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I wonder if anyone had actually seen Country Strong before all the Oscar buzz started. Or is playing a troubled singer all it really takes? Country Strong stars Gwyneth Paltrow as Kelly Canter, a country star fresh out of rehab and trying to make a career comeback. Along for the bumpy ride are her husband/manager, Jim (Tim McGraw); a young singer, Chiles (Leighton Meester); and her rehab “sponsor” (read: love interest) and singer/songwriter, aptly named Beau (Garrett Hedlund).
Paltrow’s Canter is easily the least interesting character in the movie. Instead of seeing her really develop, the audience is subjected to watching her trapped in a cycle of drinking and crying. While this is certainly plausible, it does not make for a gripping story. Undoubtedly, the role would be exhausting to play, but it doesn’t really showcase Paltrow’s acting chops. She can sing, that’s for sure, but her guest spot on Glee also demonstrated her abilities, perhaps even better.
I found the developing relationship between Chiles and Beau the more engaging part of the film. Leighton Meester was both grating and relatable and I enjoyed seeing Chiles develop over the course of the story, as she tries to be both a country-pop princess and prove that she is more than just a former beauty queen. Beau is the heart of the story as he tries to help Kelly get better and negotiates developing feelings for Chiles. Garrett Hedlund brings the character a classic cowboy-with-a-soft-spot vibe without becoming clichéd and makes Beau pretty much impossible not to love.
What I most enjoyed about this movie is that the characters’ motives are consistently unclear. It’s hard to tell if Jim Canter is pushing his wife into a comeback tour for her good or for the good of her career. It’s hard to tell if Kelly is trying to get better or if she is just doing whatever she wants. It’s hard to tell if Chiles wants to be famous or wants to make good music. Mostly, it seems like the characters don’t know what they want or why and that makes their interactions and their development all the more realistic and compelling.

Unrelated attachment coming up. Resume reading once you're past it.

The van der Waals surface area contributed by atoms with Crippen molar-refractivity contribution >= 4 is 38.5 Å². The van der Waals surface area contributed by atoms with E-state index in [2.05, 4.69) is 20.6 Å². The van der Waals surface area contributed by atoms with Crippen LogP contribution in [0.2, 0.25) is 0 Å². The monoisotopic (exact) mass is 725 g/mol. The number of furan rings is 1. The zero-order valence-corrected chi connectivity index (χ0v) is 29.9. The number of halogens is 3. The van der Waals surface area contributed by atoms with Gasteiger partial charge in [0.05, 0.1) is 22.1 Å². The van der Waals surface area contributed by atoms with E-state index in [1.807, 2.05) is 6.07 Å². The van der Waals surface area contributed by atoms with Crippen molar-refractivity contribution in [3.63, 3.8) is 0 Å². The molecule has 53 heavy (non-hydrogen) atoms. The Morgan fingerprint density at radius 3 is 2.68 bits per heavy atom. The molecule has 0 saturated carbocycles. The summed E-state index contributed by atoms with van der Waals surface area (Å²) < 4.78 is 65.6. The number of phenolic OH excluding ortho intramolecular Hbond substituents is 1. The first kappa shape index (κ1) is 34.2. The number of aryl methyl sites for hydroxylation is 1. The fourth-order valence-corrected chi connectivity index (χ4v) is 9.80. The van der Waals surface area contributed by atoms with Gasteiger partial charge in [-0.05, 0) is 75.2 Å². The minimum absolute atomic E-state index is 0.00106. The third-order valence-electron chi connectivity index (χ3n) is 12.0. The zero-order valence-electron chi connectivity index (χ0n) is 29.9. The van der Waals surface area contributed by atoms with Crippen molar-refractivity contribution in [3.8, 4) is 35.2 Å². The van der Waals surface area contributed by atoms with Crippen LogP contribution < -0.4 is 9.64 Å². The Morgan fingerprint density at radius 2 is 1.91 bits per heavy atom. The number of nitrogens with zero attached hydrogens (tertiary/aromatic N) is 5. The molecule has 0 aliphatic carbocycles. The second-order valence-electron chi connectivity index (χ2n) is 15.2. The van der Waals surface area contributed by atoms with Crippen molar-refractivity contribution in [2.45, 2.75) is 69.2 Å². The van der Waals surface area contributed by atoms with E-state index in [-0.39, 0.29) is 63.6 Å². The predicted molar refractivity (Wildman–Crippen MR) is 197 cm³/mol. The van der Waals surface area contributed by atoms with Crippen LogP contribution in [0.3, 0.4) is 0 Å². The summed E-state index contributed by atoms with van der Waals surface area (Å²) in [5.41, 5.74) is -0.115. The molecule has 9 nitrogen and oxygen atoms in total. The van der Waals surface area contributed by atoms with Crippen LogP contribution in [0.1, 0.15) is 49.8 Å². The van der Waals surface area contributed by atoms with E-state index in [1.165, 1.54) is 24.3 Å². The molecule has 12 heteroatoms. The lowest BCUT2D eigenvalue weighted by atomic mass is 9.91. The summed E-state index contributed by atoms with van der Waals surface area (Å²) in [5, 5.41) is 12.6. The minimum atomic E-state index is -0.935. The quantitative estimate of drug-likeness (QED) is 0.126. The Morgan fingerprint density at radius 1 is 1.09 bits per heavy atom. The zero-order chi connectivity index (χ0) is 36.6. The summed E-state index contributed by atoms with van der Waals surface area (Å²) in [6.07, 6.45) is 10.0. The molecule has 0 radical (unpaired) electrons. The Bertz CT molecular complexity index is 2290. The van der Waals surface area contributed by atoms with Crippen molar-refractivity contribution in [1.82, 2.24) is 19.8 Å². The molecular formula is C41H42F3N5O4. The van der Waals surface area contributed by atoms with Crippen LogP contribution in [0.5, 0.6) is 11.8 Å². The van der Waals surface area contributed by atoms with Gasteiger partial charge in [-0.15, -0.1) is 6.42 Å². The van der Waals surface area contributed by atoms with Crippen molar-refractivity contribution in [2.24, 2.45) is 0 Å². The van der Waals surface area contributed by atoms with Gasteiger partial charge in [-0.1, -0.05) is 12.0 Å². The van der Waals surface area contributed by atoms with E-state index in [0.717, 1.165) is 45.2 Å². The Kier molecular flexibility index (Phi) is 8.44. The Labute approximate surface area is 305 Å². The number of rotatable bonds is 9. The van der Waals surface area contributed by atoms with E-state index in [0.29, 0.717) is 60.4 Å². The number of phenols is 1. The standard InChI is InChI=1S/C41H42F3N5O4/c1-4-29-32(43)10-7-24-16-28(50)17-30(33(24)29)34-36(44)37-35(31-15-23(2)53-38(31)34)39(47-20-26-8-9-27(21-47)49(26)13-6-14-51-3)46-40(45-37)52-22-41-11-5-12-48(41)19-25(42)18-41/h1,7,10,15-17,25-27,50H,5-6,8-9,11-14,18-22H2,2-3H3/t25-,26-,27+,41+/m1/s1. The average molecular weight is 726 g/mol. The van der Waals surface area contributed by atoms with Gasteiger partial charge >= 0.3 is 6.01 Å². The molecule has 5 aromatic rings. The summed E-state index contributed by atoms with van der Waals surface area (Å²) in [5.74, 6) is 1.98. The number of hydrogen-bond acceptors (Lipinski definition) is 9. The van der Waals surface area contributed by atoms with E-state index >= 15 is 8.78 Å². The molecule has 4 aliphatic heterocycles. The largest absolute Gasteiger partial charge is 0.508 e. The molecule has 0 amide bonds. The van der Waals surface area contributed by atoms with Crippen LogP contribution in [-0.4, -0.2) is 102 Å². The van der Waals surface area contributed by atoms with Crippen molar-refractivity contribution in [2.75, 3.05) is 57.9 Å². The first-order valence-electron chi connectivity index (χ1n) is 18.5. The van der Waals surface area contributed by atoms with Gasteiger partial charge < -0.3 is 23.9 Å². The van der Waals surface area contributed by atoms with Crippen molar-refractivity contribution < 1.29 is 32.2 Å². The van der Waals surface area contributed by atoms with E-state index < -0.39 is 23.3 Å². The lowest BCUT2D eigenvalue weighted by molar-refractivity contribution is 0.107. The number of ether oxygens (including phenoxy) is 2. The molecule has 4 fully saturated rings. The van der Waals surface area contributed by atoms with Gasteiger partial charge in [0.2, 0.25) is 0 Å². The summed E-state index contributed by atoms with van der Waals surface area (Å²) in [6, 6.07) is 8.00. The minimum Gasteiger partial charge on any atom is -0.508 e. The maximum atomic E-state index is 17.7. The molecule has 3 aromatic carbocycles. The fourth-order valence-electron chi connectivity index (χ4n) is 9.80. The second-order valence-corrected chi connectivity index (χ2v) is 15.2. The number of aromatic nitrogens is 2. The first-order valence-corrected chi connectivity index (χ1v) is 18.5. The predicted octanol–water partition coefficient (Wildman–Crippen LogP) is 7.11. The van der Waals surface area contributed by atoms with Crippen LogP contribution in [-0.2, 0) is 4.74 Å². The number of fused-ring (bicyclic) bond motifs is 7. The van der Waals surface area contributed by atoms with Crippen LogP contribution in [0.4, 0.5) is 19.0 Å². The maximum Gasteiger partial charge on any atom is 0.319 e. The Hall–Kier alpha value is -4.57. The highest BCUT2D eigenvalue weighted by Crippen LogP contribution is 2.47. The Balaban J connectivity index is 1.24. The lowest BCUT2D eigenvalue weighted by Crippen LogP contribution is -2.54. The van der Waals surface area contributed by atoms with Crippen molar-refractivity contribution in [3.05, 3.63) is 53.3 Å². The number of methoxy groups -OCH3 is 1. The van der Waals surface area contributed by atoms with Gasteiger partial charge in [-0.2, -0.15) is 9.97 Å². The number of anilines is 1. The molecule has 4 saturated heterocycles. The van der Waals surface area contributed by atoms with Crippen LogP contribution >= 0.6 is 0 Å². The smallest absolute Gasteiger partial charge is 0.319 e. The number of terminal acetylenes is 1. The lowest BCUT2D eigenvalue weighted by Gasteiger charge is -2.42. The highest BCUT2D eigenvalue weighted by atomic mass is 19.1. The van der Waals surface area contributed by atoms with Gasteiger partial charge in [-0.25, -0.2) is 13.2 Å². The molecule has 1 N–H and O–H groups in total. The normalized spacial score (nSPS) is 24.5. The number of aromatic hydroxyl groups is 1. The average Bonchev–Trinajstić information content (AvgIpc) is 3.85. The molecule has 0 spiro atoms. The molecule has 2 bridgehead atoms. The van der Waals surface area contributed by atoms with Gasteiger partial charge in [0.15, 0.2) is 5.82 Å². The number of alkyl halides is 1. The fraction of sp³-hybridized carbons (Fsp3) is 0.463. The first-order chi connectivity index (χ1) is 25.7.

Since it’s bookended by a song about how “timing is everything,” it’s ironic that the pacing of the movie is so off. Some parts of the story drag on for too long while others aren’t given enough time to develop so their potential impact is short-shrifted in favor of less interesting material.
Country Strong was written and directed by Shana Feste, runs 112 minutes and is rated PG-13 for thematic elements involving alcohol abuse and some sexual content. 3/5 stars

Black Swan, the ballet thriller starring Natalie Portman and Mila Kunis, is also generating a lot of Oscar buzz and has already earned four Golden Globe nominations. Portman plays Nina, an obsessively driven ballerina who begins to come unraveled when she is cast as the lead in Swan Lake, a role that will require her to dance as both the pure white swan and the lustful black swan. Nina is pushed to let loose by director, Thomas, and to work harder by her overbearing mother, while she is also fearful of the competition, free-spirited Lily.
Black Swan was both raunchier and more graphic than I expected it to be. It is also a film that is not quickly forgotten. The storytelling is pretty messy, leaving a lot of moments dizzyingly unexplained at the end. Sometimes the imagery is a little predictable; for example Nina’s demise is paralleled by an old ballerina music box. At the same time, however, Black Swan is hauntingly scary, intense, and fascinating. Portman delivers a mesmerizing performance. 4/5 stars
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